Sunscreen Chemicals Are Absorbed into Your Bloodstream After All, Study Finds

The chemicals in sunscreen absorb into your blood, new study finds

In a small new study published in JAMA, scientists found that some of the active ingredients in sunscreen are absorbed into the body and into the bloodstream.

“It’s not normally the FDA’s purview to provide data,” Dr. Theresa Michele at the FDA says, “but we considered this so important that we did go out and do a pilot study to jump start [research] on this.”

Oregonlive.com reports: Sunscreen lotion, it’s long been believed, primarily stays in your skin tissue, where it blocks the sun’s cancer-causing brilliance. But a small clinical trial of 24 people has now revealed that “four of the most common sun-filtering molecules on the market” absorb into the body and make it into the bloodstream.

“Now, don’t panic and toss your tubes,” Megan Molteni writes for Wired. “There’s no evidence yet that [those molecules are] doing anything harmful inside the body. But the revelation will have serious impacts on sunscreen manufacturers going forward, and may change what options you’ll find on drugstore shelves before the year is out.”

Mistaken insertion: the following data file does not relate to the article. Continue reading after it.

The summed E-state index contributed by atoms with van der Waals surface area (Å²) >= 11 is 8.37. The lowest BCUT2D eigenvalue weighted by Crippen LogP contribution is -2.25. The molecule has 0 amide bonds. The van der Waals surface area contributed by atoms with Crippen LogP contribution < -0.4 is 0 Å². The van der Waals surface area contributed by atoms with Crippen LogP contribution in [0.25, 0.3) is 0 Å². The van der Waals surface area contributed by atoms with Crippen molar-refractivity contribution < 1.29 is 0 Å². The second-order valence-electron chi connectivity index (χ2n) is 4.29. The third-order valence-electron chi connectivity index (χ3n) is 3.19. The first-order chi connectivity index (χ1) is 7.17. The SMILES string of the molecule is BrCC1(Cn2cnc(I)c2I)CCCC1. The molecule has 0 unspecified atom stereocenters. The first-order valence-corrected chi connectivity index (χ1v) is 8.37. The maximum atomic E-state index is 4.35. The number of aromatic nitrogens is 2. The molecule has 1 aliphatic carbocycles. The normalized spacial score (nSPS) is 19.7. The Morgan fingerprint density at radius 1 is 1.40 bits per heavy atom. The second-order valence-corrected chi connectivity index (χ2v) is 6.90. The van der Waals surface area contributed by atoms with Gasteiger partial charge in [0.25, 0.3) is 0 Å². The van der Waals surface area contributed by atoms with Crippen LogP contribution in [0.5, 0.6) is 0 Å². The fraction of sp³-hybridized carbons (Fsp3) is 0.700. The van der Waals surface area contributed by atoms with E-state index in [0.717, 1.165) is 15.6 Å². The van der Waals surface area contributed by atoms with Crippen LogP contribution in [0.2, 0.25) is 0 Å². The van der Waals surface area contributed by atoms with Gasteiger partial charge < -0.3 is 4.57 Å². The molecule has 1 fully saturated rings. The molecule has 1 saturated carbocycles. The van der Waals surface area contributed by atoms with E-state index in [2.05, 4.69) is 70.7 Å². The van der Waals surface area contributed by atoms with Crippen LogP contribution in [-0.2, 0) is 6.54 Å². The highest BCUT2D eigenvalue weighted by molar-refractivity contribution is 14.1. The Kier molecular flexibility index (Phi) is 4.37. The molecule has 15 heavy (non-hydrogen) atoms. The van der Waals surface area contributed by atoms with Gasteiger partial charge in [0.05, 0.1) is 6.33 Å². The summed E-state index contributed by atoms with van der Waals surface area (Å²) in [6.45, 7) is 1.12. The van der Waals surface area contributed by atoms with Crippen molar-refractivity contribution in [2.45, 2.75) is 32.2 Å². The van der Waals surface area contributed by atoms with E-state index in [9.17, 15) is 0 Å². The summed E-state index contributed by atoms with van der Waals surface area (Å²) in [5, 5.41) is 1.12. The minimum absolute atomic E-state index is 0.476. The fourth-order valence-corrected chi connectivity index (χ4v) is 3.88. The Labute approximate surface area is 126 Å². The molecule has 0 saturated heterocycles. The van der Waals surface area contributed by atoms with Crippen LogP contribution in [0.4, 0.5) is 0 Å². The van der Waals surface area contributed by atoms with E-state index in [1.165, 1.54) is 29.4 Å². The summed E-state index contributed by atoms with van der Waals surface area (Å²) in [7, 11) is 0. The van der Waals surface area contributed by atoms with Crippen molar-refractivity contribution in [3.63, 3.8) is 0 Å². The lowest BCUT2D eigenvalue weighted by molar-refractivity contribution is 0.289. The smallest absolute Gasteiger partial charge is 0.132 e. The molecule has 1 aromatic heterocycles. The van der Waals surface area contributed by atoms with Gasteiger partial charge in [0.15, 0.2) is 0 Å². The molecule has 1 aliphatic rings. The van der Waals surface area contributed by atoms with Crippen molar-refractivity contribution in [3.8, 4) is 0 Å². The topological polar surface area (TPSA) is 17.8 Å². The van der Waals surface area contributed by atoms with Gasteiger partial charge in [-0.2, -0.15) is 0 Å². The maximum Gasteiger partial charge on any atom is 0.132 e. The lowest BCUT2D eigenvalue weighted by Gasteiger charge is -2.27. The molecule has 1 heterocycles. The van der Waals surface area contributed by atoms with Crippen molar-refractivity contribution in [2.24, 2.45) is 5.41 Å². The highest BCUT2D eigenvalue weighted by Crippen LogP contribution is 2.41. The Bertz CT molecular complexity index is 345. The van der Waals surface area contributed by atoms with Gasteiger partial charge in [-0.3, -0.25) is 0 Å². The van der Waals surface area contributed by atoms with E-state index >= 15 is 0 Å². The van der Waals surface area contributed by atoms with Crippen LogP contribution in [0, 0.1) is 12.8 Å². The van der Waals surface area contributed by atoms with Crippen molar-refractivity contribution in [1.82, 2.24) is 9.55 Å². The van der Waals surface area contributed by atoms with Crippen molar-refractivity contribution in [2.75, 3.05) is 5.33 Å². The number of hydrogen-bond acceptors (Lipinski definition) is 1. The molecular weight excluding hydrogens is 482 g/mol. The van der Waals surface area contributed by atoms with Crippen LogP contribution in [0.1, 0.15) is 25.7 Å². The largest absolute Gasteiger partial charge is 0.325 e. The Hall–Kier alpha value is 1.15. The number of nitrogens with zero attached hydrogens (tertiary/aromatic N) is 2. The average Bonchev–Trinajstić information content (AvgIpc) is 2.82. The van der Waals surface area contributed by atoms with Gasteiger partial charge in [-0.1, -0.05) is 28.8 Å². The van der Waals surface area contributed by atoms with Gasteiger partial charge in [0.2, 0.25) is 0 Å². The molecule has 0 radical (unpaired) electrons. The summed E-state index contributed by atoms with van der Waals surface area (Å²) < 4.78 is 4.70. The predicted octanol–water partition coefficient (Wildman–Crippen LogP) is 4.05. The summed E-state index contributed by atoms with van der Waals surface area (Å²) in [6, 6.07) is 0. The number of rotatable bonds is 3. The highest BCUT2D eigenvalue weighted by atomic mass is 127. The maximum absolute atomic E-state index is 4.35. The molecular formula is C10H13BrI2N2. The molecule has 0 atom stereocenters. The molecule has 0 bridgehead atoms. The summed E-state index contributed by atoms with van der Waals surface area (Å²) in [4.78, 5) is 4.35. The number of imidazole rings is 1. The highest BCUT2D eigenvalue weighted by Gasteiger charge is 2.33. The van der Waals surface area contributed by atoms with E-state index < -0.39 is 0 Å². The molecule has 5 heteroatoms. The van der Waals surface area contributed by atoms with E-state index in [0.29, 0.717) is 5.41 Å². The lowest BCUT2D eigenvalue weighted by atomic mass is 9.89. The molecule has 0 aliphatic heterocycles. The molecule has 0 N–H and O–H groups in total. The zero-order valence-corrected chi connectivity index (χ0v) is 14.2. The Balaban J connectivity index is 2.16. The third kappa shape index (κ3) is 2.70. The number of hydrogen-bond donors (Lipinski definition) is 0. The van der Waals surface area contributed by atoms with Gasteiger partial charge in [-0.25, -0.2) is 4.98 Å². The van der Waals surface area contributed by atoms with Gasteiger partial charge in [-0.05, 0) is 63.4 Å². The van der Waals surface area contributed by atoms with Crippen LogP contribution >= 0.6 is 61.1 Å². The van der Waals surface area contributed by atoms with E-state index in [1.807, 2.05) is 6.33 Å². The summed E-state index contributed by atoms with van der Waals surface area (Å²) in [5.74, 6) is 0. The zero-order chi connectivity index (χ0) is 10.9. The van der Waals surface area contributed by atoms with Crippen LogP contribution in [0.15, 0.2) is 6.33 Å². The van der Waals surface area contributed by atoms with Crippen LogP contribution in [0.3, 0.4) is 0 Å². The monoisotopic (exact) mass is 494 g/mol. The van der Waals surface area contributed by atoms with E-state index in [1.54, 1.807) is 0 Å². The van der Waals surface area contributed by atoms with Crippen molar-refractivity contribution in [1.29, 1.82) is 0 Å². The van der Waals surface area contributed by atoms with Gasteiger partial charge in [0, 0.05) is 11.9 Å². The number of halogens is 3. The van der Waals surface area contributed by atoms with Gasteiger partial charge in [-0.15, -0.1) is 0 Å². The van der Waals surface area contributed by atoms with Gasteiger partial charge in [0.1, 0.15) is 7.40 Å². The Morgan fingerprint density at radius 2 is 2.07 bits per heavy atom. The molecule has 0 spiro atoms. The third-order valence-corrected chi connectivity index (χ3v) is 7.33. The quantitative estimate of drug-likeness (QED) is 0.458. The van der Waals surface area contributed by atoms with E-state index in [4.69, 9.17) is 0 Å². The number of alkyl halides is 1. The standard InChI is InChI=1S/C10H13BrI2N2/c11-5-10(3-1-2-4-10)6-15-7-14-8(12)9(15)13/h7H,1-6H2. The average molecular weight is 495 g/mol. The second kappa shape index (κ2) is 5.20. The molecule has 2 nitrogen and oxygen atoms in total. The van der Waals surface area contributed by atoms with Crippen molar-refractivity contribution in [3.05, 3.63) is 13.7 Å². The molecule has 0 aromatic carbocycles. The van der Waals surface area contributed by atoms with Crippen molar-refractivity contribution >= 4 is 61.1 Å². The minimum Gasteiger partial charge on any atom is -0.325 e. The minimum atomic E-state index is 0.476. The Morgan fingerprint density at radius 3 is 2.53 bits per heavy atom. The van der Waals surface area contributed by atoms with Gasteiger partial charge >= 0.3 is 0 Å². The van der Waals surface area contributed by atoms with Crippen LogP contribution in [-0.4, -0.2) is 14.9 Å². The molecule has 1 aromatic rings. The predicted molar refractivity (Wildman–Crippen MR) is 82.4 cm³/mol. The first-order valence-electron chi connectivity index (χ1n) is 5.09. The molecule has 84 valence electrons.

The reason some products could be removed from the market in the short term?

From the new study: “The US Food and Drug Administration (FDA) has provided guidance that sunscreen active ingredients with systemic absorption greater than 0.5 ng/mL … should undergo nonclinical toxicology assessment including systemic carcinogenicity and additional developmental and reproductive studies.”

The new preliminary research found that absorption is indeed greater than the FDA’s recommended limit. And follow-up “assessment” will take some time.

To be clear, there’s no evidence that the products that help prevent skin cancer cause different kinds of cancer or any other problems. No such research has been done. The small-scale study’s authors point out: “These results do not indicate that individuals should refrain from the use of sunscreen.”

“There might be nothing, and that would be great,” UC San Francisco dermatologist Kanade Shinkai said. “But the problem is that we just don’t know.”

Check out the study.